gest an optimum retention time for the treatment process, since each of these compounds interacted in a different way with the wood-based sorbents within the system. The results suggest that different compounds have different optimum range of retention time in which, their removal would reach the highest efficiency. Another important aspect is that the sorption reactions that took place within the sorption units were likely to be reversible, meaning that not only sorption but also desorption usually occurred. These reversible reactions might be a consequence of the competition among different chemical constituents for sorptive sites in Pinus sylvestris sawdust particles. Therefore, the optimum HRT to be selected must be the one that in an overall evaluation is the most appropriate for most contaminants present in the wastewater. Therefore, neither a short nor a long time is needed, but a specific retention period in which most of the substances would be uptaken in a satisfactory amount onto the Pinus sylvestris sawdust.

An important operational change that reflected in the final efficiency of the treatment plant consisted in turning off the propellers within the sorption units for approximately one hour, prior the final effluent discharges

Table 2. Inlet and outlet characteristics of the pilot treatment system B.

1Standard error of the Mean; *ppm; **ppb.

instead of the standard procedure of discharging immediately after turning off the mixer. The results suggested that when the mixer is off for a certain period, a large portion of the sawdust is settled down, creating at the bottom of the reactor a sort of sawdust filter. Under these circumstances, the wastewater percolates through it downwards to the outlet. Interestingly, the reduction of compounds achieved by the system under this specific operational procedure was remarkably superior. This effect illustrates that a simple modification of the operational procedure might bring considerable improvements to the final efficiency of the treatment plant. The hypothesis of physical filtration by the sawdust is being currently investigated in more details in laboratory scale, and if confirmed, it will lead to an innovative and simple treatment system with two different processes—sawdust sorption followed by sawdust physical filtration—taking place inside the sorption unit.

The results presented in the Table 1 and Table 2 indicate that such low cost simple treatment system tested at the wood floor industry performed satisfactorily. The compounds in higher concentration range (mg L-1) such as TPH (Total Petroleum Hydrocarbons) and oils had their concentrations efficiently decreased by an average of 54 and 38% (System A); and 39 and 17% (System B) respectively. Such reduction efficiencies can be considered acceptable in a cost-efficiency approach (mainly for the system A). Regarding the COD (Chemical Oxygen Demand), that is the parameter with the largest range of inflow concentrations (Table 1 and Table 2), the system still has weaknesses and further improvement in the equalization system is required. High COD values and difficulties for reduction might be related with the amount of detergents that probably require advanced chemical oxidation to be broken down. An additional aspect that might be posing negative influence over the COD reduction is the release of specific compounds from the sawdust, such as tannins, lignin, phenols, cellulose and some resin acids.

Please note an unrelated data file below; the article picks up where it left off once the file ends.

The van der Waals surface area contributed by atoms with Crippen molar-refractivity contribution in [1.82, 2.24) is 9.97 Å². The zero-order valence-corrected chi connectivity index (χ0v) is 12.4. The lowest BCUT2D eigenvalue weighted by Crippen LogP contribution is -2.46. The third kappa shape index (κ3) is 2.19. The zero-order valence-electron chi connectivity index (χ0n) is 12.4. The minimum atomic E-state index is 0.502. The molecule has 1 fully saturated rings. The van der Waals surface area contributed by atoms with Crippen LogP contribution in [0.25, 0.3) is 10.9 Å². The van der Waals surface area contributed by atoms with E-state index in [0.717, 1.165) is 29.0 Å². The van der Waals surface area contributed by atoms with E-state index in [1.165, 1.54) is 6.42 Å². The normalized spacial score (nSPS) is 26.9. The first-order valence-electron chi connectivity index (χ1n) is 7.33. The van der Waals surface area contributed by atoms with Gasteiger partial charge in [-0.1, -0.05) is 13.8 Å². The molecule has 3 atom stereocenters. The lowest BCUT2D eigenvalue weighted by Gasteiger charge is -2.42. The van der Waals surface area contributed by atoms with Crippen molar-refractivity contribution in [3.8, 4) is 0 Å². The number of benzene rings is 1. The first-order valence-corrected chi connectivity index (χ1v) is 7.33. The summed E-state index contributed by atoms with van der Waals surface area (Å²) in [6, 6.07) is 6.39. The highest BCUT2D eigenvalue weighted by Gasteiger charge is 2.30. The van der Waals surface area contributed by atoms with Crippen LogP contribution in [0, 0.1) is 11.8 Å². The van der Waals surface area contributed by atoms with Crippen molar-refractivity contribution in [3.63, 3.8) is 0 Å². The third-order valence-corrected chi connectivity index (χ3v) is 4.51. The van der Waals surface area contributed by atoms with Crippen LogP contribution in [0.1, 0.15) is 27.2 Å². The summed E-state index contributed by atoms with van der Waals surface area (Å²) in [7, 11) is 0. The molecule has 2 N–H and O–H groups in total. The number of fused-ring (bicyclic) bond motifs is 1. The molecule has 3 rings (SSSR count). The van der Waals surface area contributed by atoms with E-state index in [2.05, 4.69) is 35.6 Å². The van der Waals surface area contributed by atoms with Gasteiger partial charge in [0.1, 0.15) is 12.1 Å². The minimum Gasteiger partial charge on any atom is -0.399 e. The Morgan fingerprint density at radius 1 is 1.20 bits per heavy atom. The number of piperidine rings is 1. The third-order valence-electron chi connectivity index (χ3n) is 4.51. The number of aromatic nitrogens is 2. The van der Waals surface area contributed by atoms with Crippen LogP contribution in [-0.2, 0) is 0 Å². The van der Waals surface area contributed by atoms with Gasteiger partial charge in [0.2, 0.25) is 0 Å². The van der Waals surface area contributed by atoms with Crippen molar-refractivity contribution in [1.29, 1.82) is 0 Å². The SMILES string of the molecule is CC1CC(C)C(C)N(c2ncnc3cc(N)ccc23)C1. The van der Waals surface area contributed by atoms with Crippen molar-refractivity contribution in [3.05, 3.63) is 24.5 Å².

When considering the overall performance of the system B, Nickel, Cobalt and Zinc had their mean concentrations increased after treatment. However, considering the low range of concentrations (μg L-1) of such metals in the effluent, negative reductions are out of concern. On the other hand, an effort is clearly required to achieve an increased Zinc removal, since this metal occurs in considerable high concentrations in the studied wastewater. Similarly, the system A had negative reduction % of Ni and Co but no concern due to same reasons are raised. Differently than System B, System A had a positive average removal of Zn with average reduction as low as 4%. It was observed that Pb removal was quite comparable in both reactors with average removal rates of 70% ± 22% and 65.5% ± 22% in system A and B respectively. Furthermore both reactors had similar performance concerning the removal of TPHs and Cu as observed in Table 1 and Table 2. Whereas TPHs removal rates of 56% ± 5% and 45% ± 18% were observed in the System A and System B respectively, Cu was reduced by 30% ± 14% and 28% ± 43%.

5. Conclusion

In a scenario where society searches for sustainability, the generation of low volumes (≈1000 - 2000 liters/week) of highly polluted industrial wastewaters after cleaning and washing procedures followed by dilution with drinking water and further discharge into municipal wastewater treatment plants should be no longer acceptable. The design and establishment of new strategies considering low-cost onsite treatment systems might be a part of an integrated sustainable management of water in industrial sites. The simple to operate and cost-effective pilot treatment system based on equalization, settling/sedimentation, sorption and filtration processes has performed satisfactorily during an initial period of operation. The study shows an average reduction of 39% - 54% for TPH; 17% - 38% reduction for oil; 2% - 15% of reduction of COD and; 11% - 74% reduction of most toxic metals but for Co, Ni and Zn that had increased concentrations in the system B. Based on the preliminary results obtained during approximately 6 months of continuous monitoring, it is suggested that such a system, regardless the need for additional improvements and a better understanding of inherent processes, has a potential to be implemented for the treatment of wastewater streams generated by wood floor industries during cleaning and washing of floors and machinery. It is recommended that these industries should develop: 1) full-control of environmental effects created by their activities and; 2) technologies to prevent and treat wastewaters, minimizing as much as possible the pollution load on municipal wastewater treatment plants and on receiving water bodies.


The Knowledge Foundation in Sweden and CAPES Foundation in Brazil is acknowledged for the financial support. Special acknowledgement goes to the Environmental Manager ÅkeErlandsson at AB GustafKähr, Sweden for the support and help in this co-production (industry-academy) project.